Catharine "Cassie" Conley, NASA's current Planetary Protection Officer.
Photo by W. Hrybyk, NASA-GSFC
By Madeline Farber
August 4, 2017

When NASA announced this week that the space agency was searching for a new “planetary protection officer,” the internet went crazy over the six-figure position that sounded like something from out of this world. Headlines touted the role as a “job opening for someone to defend Earth from aliens” and memes followed closely behind.

The widespread attention — and misunderstanding of what the job entailed — surprised Catharine “Cassie” Conley, NASA’s current planetary protection officer, who has held the position since 2006. She’s glad to see people talking about NASA’s work, but wants to set the record straight: Her job is to protect both Earth and other planets from disease-causing microbes, not sentient beings.

“We have no evidence that there has been an invasion of intelligent life,” Conley told Fortune in an interview on Friday. She declined to say whether she is leaving her job or plans to apply to the new version NASA listed. She is the sixth planetary protection officer NASA has ever hired, and noted that the position has “never had this kind of visibility.”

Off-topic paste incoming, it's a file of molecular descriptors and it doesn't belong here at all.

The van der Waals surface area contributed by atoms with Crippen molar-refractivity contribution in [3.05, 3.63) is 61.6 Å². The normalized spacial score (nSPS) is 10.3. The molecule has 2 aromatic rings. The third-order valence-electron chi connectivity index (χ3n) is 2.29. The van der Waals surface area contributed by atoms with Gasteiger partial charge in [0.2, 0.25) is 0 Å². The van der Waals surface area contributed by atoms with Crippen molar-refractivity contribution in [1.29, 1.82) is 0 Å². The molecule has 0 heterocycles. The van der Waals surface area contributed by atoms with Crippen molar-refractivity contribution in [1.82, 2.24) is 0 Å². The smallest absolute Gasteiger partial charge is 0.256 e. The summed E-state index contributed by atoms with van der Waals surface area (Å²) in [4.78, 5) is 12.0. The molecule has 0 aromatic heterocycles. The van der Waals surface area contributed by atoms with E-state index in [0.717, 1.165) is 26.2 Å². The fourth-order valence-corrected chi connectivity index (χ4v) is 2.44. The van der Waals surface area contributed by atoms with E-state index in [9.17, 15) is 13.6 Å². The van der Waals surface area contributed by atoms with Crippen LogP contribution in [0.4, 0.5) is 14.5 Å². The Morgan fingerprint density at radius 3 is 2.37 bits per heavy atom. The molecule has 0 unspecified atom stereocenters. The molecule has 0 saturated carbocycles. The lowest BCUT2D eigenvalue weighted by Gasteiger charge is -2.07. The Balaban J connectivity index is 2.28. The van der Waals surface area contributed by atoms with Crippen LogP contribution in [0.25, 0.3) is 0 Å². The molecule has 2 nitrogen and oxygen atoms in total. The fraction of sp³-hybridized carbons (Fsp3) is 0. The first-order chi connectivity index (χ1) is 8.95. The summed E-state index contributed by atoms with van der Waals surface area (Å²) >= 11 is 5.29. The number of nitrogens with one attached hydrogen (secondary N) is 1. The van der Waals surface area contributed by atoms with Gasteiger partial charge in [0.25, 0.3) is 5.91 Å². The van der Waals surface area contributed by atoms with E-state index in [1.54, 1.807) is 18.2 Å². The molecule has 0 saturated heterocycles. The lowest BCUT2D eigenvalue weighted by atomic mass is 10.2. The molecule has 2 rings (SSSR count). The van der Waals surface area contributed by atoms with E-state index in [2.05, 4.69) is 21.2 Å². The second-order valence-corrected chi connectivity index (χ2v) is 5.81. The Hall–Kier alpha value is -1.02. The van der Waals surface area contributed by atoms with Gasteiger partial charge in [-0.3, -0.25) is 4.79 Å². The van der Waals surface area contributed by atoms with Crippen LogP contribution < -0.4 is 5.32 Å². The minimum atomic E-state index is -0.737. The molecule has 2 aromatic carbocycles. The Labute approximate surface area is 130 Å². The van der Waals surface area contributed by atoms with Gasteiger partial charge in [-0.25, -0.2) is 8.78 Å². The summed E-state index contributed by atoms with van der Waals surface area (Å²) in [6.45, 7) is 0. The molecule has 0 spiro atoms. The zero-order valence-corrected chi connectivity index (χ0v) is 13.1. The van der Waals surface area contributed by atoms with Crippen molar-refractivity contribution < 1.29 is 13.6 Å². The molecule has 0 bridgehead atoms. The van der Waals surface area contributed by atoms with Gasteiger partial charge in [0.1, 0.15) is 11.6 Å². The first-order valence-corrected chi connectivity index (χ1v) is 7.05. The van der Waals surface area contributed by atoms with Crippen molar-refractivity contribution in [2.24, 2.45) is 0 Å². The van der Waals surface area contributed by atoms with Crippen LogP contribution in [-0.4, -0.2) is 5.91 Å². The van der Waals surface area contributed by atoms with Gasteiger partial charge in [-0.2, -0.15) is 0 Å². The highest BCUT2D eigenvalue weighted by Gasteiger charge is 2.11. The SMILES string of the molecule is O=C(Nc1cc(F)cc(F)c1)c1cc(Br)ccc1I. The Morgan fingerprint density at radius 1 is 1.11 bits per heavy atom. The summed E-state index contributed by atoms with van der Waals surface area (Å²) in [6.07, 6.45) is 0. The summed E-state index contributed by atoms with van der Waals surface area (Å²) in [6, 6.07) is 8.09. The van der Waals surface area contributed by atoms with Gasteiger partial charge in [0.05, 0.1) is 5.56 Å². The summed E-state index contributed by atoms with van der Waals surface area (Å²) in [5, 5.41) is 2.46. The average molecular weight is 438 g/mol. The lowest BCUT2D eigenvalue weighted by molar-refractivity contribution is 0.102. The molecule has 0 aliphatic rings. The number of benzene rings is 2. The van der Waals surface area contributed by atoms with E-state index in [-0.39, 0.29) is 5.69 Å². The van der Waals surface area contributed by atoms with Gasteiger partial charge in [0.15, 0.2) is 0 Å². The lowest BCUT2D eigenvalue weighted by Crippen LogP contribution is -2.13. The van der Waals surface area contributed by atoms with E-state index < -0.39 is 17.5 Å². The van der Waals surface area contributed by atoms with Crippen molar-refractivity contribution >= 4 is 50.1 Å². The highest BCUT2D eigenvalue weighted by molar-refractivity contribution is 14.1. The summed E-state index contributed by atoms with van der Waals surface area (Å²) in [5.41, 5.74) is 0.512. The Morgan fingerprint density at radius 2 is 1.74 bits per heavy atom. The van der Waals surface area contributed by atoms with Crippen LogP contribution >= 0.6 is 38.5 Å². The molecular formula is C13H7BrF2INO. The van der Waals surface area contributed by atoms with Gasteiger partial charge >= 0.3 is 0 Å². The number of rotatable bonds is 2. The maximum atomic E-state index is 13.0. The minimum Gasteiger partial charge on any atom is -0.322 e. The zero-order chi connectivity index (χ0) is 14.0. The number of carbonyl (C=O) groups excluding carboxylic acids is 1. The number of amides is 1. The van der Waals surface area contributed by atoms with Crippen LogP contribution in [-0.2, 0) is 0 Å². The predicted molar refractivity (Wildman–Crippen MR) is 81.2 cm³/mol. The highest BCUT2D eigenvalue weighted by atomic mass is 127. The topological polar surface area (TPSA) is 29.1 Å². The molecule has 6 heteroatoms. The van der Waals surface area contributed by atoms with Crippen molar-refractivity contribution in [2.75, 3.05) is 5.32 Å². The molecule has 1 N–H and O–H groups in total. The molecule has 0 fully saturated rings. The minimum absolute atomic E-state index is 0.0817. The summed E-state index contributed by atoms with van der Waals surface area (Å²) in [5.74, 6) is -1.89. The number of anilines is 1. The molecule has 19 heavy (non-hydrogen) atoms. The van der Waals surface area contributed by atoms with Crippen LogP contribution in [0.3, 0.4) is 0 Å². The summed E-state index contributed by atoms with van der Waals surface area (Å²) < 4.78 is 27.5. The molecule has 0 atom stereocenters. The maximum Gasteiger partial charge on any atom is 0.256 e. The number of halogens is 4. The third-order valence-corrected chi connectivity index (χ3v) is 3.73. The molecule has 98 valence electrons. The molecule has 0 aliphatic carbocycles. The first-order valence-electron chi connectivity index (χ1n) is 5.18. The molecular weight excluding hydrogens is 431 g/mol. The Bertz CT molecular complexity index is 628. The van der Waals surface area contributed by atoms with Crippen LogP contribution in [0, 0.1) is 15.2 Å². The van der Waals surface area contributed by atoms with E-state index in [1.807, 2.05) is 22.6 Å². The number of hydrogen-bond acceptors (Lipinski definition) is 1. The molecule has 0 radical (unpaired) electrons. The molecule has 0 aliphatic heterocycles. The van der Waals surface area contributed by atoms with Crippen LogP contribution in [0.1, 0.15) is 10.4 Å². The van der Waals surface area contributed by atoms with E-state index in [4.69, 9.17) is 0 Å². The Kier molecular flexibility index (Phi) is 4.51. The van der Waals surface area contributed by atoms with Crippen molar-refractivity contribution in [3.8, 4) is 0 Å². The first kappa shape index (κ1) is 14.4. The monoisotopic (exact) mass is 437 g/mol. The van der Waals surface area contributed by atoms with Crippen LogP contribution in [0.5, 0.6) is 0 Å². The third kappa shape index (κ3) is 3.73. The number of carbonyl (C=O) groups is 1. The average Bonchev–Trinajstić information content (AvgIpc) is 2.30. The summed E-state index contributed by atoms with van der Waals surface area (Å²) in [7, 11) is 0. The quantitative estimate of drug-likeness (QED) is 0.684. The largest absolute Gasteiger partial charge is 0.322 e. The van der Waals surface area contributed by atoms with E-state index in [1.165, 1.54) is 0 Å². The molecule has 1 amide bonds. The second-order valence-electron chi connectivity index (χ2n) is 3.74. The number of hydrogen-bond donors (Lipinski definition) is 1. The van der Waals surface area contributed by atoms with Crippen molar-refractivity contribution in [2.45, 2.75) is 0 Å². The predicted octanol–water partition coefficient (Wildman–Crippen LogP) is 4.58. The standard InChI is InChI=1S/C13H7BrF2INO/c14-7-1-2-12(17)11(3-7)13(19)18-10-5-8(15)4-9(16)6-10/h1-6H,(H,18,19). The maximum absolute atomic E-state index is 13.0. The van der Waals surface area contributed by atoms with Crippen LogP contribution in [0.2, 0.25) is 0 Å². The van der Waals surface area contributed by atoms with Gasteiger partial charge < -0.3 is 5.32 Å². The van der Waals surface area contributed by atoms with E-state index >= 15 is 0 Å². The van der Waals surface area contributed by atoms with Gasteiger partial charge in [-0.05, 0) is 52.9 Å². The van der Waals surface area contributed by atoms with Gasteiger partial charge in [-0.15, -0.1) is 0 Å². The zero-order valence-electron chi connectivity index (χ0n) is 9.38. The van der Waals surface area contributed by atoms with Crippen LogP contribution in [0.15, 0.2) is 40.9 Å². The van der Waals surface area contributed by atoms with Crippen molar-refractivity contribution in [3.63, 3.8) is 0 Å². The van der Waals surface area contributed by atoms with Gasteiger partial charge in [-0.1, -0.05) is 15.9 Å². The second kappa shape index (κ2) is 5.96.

Conley’s primary responsibility is to ensure that anything NASA launches into space — like a planet-bound robot, for example — doesn’t contaminate a foreign world with its microbes. That’s in line with a commitment the U.S. made in the 1967 Outer Space Treaty. Conley also helps to prevent any alien microorganisms from reaching Earth.

“It is extremely important that as we explore space that we do it in a careful way,” she said. “If you want to find life on other planets, you have to be careful not to find Earth life by accident.”

As NASA continues to explore places with the potential for life — like Mars or Europa, an icy moon of Jupiter — Conley’s job has become more significant.

“The biggest challenge of my job are the people who don’t see why this is important,” she said. “Individuals who want to explore these places have different levels of risk that they accept. But when you’re dealing with something that could impact the whole planet, you have to take everyone into consideration. It’s very rewarding to ensure that the international guidelines are upheld.”

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